But there’s also something to be said for telling a story live—on stage, with no notes, to a crowd of people whose faces you can see.

I’ve done that three times now, at the Bainbridge Island Story Slam, and it’s really, really fun. If your community is currently slam-free, perhaps you should get one going? Feel free to reach out via Facebook or email (kate@workstew.com) and I’ll explain the logistics, which are gloriously simple.

In the meantime, for a taste of the tales you might hear at such an event, here’s my latest. The theme was ‘Dating: the Good, the Bad, and the Ugly’—but, as you’ll see, my story has a small connection to work as well.

My other slam tales, which focused more centrally on work, were about the summer job I had at Yellowstone National Park and my most memorable night shift.

New Interview

In Notes on July 27, 2014 at 10:48 am

Athena LarkJust up: Episode #83 featuring Athena Lark, who at age 17 was told by her mother that she had a choice—Army, Navy, Air Force, or Marines.

About the podcast…

The first Work Stew interview was released in February 2011. I spoke with Gretchen Peters, an intrepid investigative reporter who explained how she went from a job on Rodeo Drive to a hut in Afghanistan. Since then more than 70 other interviews have been released; you can view a complete list here.

The ten most downloaded interviews to date are these:

former CIA spy does a reality check on the TV show ‘Homeland’—what rings true, what doesn’t, and the scene that made her tear up.

newspaper cartoonist explains what it takes to be funny seven days a week, for more than sixteen years.

A husband-and wife team who make their living as long-haul truckers describe their life on the road.

The voice in my GPS describes how she got there. Turns out she’s an accomplished singer and songwriter.

writer of closed captioning for adult films explains how he got into such an unusual line of work and how he feels about it. One listener commented, “See, there ARE jobs for English majors!”

particle physicist describes what it’s like to be focused on topics thatmost of the world knows nothing about.

certified mediator explains why he loves getting involved with other people’s disputes.

comedy writer on the path he travelled to arrive at his role on Comedy Central’s hit show Tosh.O.

A long-time flight attendant who recently retired from the airline industry to become…a gorilla caretaker. Seriously.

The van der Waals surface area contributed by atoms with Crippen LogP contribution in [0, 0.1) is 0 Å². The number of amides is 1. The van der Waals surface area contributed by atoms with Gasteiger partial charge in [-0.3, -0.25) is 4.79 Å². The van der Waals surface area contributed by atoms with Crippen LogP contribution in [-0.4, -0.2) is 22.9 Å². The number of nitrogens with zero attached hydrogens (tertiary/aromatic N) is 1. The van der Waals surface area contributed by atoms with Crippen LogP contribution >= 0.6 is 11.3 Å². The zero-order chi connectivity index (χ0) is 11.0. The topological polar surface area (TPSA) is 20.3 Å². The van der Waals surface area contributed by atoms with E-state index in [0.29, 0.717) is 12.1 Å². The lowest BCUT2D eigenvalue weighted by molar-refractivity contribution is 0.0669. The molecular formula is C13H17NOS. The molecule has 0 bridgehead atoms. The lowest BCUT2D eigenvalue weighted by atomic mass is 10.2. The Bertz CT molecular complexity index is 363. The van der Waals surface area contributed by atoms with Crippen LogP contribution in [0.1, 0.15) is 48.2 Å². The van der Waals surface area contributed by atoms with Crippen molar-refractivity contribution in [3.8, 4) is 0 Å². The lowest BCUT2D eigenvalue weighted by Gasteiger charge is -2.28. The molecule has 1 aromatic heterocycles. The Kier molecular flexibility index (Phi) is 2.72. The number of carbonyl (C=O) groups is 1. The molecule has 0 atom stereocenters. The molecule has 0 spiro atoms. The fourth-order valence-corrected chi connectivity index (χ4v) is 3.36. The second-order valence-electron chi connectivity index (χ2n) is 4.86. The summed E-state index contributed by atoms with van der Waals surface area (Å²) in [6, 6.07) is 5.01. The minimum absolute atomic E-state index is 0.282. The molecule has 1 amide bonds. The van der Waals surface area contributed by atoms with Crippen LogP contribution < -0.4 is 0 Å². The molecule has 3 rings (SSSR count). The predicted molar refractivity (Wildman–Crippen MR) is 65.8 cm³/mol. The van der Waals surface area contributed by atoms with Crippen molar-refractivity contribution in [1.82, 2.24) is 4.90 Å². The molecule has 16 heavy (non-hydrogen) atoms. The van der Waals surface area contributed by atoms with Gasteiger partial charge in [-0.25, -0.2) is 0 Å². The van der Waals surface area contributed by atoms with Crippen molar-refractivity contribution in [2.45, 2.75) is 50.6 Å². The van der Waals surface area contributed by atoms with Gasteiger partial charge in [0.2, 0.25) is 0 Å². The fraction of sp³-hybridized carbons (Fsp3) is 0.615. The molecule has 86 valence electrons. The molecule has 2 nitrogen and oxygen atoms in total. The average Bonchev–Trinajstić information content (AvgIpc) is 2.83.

A marketer-turned-cook describes how hard she works, how little she earns—and how much she loves her new career.

Why a podcast? Work Stew is a place for people to share their thoughts and stories about their working lives. Essays are one way to do that, and in-depth interviews are another. The hope is to build, over time, a rich collection of distinctive voices, captured in both the written word and the spoken word.

How to listen? You can subscribe to the podcast on iTunes or you can listen to all of the episodes here: Show Notes and Audio Players

Suggestions? New episodes of the Work Stew podcast are released every two weeks. To suggest an interview subject for a future episode, please write to kate@workstew.com.

Finally, in other recent work-related news…

  • A CEO is more likely than, say, a nurse to be a psychopath.
  • Buckyballs—”the world’s best selling desk toys”—are being discontinued.
  • Career re-entry after taking time to be a stay-at-home parent is in fact really, really hard.
  • Aspiring to be a wide achiever may be more satisfying than aiming to be a high achiever.
  • And Cal Newport says we shouldn’t sweat so much about following our passions.

These types of stories are posted (almost) every day on Work Stew’s Facebook page and via Twitter. I seek them out, because reading about other people’s work lives—no matter how distant they are from mine—helps me to ponder my own career conundrums in more creative ways.

Please feel free to chime in with your own finds and thoughts at any time. I stir the stew, but it’s the many morsels from far and wide that make it rich.